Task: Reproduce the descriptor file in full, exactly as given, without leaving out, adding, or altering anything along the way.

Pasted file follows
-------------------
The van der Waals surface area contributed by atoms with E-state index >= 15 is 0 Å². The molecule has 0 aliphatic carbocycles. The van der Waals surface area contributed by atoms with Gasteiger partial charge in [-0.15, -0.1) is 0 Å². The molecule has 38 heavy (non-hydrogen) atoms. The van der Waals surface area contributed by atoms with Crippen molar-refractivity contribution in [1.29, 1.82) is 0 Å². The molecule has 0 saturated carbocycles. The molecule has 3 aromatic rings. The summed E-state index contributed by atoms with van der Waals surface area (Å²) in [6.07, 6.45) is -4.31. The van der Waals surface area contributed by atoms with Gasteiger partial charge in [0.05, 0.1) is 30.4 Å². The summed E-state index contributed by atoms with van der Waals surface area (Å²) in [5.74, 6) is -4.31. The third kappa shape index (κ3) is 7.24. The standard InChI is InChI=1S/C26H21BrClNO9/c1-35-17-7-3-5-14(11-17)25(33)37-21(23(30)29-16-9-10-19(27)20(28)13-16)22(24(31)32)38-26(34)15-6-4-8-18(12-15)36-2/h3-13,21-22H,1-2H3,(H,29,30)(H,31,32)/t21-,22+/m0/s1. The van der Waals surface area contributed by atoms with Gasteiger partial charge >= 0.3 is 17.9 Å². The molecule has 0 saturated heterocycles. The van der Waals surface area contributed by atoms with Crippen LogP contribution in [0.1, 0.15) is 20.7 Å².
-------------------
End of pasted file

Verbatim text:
The van der Waals surface area contributed by atoms with E-state index >= 15 is 0 Å². The molecule has 0 aliphatic carbocycles. The van der Waals surface area contributed by atoms with Gasteiger partial charge in [-0.15, -0.1) is 0 Å². The molecule has 38 heavy (non-hydrogen) atoms. The van der Waals surface area contributed by atoms with Crippen molar-refractivity contribution in [1.29, 1.82) is 0 Å². The molecule has 0 saturated carbocycles. The molecule has 3 aromatic rings. The summed E-state index contributed by atoms with van der Waals surface area (Å²) in [6.07, 6.45) is -4.31. The van der Waals surface area contributed by atoms with Gasteiger partial charge in [0.05, 0.1) is 30.4 Å². The summed E-state index contributed by atoms with van der Waals surface area (Å²) in [5.74, 6) is -4.31. The third kappa shape index (κ3) is 7.24. The standard InChI is InChI=1S/C26H21BrClNO9/c1-35-17-7-3-5-14(11-17)25(33)37-21(23(30)29-16-9-10-19(27)20(28)13-16)22(24(31)32)38-26(34)15-6-4-8-18(12-15)36-2/h3-13,21-22H,1-2H3,(H,29,30)(H,31,32)/t21-,22+/m0/s1. The van der Waals surface area contributed by atoms with Gasteiger partial charge >= 0.3 is 17.9 Å². The molecule has 0 saturated heterocycles. The van der Waals surface area contributed by atoms with Crippen LogP contribution in [0.1, 0.15) is 20.7 Å².